A simple green clip secures the optical drive to the case, pushing the clip to the side allows the drive to slide right out of the front of the tower. Underneath is one of the most ingenious hard drive mounting systems I have seen in any tower. The SATA port on the drive is facing the front of the tower, lifting the clip on the top of the drive causes it to slide towards the back of the PC, disconnecting the drive from the mounted SATA ports. The clip then acts as a handle to lift and remove the drive from the tracks. I had issues, however, with the drive getting stuck in the tracks and had to reseat and finesse the drive out of its spot. Reinserting the drive was much easier.
The fan on the front of the tower that I mentioned before pulls air into the case to cool the processor. It slides right in and out of the tower with no screws, making cleaning the heat sink easy. Removing the heat sink is another matter. It seems impossible to remove the heat sink from the case without removing the main crossbeam that runs from the front to the back right in the middle of the tower. They also used torx head screws to secure the heat sink to the board, which the average person doesn’t have in their toolbox right now.
I lost track of time at one point in the office and didn’t want to leave the tower in pieces in our test lab when I left. I started to put the machine back together as quickly as possible. I was very surprised when everything I had removed was reinserted and the tower was ready to run in less than 3 minutes. This ease of assembly is a testament to the thorough planning HP put into the design of this tower.Software & Performance
Our tower came installed with Windows 7 Professional; of course multiple flavors of Windows are available when you place your order. Once in windows the HP ProtectTools Security Manager opened on its own and asked me to setup some system security options. I was impressed with how extensive this tool was with pre-boot authentication, a file and a drive sanitizer, and password management tools. Also including the HP SpareKey function that actually builds a password reset function into the BIOS, allowing for users to resolve password problems without help from IT Administrators. Even better is that it prompts for enrollment whenever a new user signs in for the first time. In addition the HP ProtectTools can be easily integrated with the Central Management for HP ProtectTools software, which will allow easy remote management this and any other HP system your business is using. The Elite 8200 also comes with Roxio Creator Business, Microsoft office starter 2011 and Norton Internet Security 2011.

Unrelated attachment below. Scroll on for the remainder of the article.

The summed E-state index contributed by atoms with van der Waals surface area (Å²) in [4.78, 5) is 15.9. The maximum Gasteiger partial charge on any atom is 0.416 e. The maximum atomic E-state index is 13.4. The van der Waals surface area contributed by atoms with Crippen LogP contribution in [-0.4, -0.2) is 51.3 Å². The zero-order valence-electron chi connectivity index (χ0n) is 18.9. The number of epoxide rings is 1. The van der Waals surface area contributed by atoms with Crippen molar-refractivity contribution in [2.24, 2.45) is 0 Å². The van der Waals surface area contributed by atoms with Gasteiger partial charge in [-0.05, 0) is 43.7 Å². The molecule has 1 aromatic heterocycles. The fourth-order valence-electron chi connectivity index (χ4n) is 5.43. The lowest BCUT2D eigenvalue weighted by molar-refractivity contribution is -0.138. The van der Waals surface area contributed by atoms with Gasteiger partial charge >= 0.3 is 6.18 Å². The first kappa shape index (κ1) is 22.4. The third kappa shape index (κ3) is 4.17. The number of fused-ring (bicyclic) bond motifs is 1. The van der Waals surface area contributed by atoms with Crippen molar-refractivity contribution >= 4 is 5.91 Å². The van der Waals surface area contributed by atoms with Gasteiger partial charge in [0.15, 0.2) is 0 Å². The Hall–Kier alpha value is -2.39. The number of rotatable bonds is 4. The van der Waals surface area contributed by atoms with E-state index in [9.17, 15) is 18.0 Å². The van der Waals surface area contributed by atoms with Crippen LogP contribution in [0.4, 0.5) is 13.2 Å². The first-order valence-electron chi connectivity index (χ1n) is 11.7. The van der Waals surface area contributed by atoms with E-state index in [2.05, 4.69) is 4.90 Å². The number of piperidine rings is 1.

The Core i5 2500S under the hood of this business machine has four cores with a 6MB cache, running at 2.7GHz, and only using 65watts. Our benchmarking tools show this high efficiency CPU performing on par with the AMD Phenom II X4 955, also a four core processor with 6MB of cache, but it runs at 3.2GHz and uses 125watts. However our high stress graphics test resulted in less than 10 frames per second, taxing the integrated graphics engine. As discussed before you can add an MXM video card to the PC if you need the graphics boost.Final Thoughts
With the price, design, and all the extras this machine offers you a lot of bang for your buck. While there is a valid complaint that the tower only has limited upgrade options, and wont be able to do the most graphics intensive work even with the MXM card, this tower is designed to be as powerful as possible and still be able to mount to the back of a flat screen monitor. The addition of HP’s 3 years of parts, labor and onsite service warrantee will help in keeping this HP Compaq 8200 Elite Ultra-Slim PC a solid investment for years to come.
D-Link announced some exciting new SAN Storage Array equipment, and DaniWeb managed to get an exclusive interview with Chris Gruber, director of product marketing, storage solutions at D-Link to chat about the new DSN-4000 series, and the recently announced ShareCenter Pro Unified Storage Solutions product line.
Aimed at larger businesses that need greater performance and flexibility in their networks the DSN-4000 series is a Next Gen iSCSI SAN Array. This high power 3U size rack mounted SAN array comes in 2 models. The DSN-4100 and the DSN-4200, with the difference between them being amount of gigabit ethernet ports they sport. The 4100 has four 1Gb Ethernet ports, and the 4200 has eight. They both feature 16 bays, with up to 32TB of raw capacity. The equipment is also stackable which allows larger storage capability by combining up to 80 hard drives with 160TB of raw capacity. The DSN-4000 series also uses the powerful System-on-a-Chip design which will support over 80,000 I/Os per second and they support up to 1024 host connections. Built-in additional performance enhancements like LAG and MCS are standard on both versions as well.